“I answered in a firm voice
“‘I gave ten cents as a tip.’
“My mother started, and, staring at me, she exclaimed:
“‘You must be crazy! Give ten cents to that man, to that vagabond—’
“She stopped at a look from my father, who was pointing at his son-in-law. Then everybody was silent.
“Before us, on the distant horizon, a purple shadow seemed to rise out of the sea. It was Jersey.
“As we approached the breakwater a violent desire seized me once more to see my Uncle Jules, to be near him, to say to him something consoling, something tender. But as no one was eating any more oysters, he had disappeared, having probably gone below to the dirty hold which was the home of the poor wretch.”
Curving like a crescent moon, the little town of Etretat, with its white cliffs, its white, shingly beach and its blue sea, lay in the sunlight at high noon one July day. At either extremity of this crescent its two “gates,” the smaller to the right, the larger one at the left, stretched forth—one a dwarf and the other a colossal limb—into the water, and the bell tower, almost as tall as the cliff, wide below, narrowing at the top, raised its pointed summit to the sky.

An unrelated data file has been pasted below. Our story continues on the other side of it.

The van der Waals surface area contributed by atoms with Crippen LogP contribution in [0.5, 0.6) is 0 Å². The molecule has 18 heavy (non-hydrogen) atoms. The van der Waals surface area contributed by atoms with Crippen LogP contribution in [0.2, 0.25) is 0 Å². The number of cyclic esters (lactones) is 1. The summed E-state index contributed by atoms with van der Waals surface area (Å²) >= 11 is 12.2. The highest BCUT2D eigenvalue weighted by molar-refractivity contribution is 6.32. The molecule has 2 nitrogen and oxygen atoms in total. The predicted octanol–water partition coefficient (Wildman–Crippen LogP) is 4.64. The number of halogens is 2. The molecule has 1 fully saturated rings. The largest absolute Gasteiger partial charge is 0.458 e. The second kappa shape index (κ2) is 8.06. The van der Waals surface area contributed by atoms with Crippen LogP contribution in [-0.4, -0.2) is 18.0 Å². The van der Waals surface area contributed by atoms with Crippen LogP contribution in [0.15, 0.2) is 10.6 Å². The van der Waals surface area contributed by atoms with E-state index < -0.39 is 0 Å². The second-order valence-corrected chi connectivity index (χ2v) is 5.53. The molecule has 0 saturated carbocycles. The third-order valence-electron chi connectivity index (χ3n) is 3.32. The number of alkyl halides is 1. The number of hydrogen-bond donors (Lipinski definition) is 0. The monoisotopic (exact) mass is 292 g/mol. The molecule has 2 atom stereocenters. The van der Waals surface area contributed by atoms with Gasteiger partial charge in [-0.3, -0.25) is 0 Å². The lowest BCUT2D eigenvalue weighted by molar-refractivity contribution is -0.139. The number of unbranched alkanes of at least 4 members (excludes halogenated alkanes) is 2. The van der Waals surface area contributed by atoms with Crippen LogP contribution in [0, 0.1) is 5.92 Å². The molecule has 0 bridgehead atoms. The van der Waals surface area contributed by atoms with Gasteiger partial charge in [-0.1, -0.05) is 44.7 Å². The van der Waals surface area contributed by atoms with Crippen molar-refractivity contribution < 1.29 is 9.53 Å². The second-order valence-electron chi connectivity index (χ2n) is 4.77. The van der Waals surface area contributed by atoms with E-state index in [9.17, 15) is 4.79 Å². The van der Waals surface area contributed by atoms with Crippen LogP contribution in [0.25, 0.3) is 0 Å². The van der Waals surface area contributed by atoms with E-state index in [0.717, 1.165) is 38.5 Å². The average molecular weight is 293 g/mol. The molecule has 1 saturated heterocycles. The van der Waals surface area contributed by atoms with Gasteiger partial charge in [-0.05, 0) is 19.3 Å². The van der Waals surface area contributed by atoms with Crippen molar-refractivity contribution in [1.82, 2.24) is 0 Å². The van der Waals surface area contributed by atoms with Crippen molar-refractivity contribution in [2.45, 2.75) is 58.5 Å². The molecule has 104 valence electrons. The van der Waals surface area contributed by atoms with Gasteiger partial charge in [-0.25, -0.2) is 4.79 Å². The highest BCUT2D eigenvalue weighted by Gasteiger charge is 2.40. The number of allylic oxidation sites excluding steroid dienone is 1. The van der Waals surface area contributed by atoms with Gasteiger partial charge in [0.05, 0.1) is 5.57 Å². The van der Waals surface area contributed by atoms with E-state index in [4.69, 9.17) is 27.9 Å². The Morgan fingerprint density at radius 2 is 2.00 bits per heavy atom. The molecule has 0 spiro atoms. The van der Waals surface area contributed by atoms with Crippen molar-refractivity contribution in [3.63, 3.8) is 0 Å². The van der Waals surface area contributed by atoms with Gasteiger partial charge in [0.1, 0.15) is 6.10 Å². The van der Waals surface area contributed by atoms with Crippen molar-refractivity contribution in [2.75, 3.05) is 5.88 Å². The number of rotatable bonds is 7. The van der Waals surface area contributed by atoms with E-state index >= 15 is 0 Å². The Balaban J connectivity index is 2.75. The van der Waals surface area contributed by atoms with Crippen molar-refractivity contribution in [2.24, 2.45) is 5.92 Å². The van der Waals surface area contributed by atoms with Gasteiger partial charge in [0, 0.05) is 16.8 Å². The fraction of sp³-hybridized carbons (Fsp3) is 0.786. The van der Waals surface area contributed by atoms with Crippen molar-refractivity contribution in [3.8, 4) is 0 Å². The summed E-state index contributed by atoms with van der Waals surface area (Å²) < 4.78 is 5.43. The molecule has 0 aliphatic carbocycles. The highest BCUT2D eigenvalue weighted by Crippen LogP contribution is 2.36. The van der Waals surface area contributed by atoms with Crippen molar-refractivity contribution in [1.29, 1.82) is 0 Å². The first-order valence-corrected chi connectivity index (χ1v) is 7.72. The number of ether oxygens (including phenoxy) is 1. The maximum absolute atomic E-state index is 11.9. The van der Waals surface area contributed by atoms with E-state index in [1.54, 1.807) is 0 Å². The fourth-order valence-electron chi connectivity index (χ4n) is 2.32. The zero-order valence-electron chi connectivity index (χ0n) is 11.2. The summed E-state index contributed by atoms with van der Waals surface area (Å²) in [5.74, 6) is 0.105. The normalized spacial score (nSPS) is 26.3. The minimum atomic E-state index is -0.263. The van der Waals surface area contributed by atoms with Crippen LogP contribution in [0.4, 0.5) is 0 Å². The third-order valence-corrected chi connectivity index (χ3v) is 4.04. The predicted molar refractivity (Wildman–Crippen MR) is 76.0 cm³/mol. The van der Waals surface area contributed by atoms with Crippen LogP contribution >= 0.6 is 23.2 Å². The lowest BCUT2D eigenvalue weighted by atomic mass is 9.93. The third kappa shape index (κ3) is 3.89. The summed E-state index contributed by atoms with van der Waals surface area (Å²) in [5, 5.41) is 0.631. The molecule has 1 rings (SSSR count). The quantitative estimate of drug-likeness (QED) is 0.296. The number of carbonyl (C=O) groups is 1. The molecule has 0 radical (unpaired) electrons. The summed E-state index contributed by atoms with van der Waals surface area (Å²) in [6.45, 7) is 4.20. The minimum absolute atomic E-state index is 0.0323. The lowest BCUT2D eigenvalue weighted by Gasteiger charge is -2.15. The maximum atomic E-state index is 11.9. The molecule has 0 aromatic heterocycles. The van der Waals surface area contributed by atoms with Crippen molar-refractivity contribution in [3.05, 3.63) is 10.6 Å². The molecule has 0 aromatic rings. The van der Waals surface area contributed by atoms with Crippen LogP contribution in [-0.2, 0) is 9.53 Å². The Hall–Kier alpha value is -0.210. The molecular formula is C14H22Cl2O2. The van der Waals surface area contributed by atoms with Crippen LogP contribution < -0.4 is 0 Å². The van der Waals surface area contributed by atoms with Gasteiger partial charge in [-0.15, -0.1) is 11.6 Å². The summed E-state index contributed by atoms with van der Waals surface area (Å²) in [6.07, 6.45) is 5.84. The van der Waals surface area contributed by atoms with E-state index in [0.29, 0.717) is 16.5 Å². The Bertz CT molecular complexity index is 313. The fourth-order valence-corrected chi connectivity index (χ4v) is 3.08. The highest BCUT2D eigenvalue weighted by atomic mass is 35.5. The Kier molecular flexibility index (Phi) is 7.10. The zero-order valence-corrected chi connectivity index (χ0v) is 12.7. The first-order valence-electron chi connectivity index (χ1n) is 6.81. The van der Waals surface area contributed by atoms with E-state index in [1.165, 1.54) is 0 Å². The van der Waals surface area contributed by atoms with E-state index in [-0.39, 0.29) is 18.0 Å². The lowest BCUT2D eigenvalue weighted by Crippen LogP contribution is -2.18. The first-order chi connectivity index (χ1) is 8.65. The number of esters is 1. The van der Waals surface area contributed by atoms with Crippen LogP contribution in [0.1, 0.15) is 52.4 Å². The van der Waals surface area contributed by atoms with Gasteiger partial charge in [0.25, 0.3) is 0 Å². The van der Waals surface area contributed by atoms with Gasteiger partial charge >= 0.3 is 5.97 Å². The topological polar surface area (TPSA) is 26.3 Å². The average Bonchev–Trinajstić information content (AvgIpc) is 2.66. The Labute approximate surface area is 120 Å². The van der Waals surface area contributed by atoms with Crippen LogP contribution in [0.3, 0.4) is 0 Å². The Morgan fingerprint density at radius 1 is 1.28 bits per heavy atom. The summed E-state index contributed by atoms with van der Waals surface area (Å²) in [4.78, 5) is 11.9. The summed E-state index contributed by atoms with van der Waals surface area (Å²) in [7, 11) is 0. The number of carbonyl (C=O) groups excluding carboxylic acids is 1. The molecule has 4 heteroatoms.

On the sands beside the water a crowd was seated watching the bathers. On the terrace of, the Casino another crowd, seated or walking, displayed beneath the brilliant sky a perfect flower patch of bright costumes, with red and blue parasols embroidered with large flowers in silk.
On the walk at the end of the terrace, other persons, the restful, quiet ones, were walking slowly, far from the dressy throng.
A young man, well known and celebrated as a painter, Jean Sumner, was walking with a dejected air beside a wheeled chair in which sat a young woman, his wife. A manservant was gently pushing the chair, and the crippled woman was gazing sadly at the brightness of the sky, the gladness of the day, and the happiness of others.
They did not speak. They did not look at each other.
“Let us stop a while,” said the young woman.
They stopped, and the painter sat down on a camp stool that the servant handed him.
Those who were passing behind the silent and motionless couple looked at them compassionately. A whole legend of devotion was attached to them. He had married her in spite of her infirmity, touched by her affection for him, it was said.
Not far from there, two young men were chatting, seated on a bench and looking out into the horizon.
“No, it is not true; I tell you that I am well acquainted with Jean Sumner.”
“But then, why did he marry her? For she was a cripple when she married, was she not?”
“Just so. He married her—he married her—just as every one marries, parbleu! because he was an idiot!”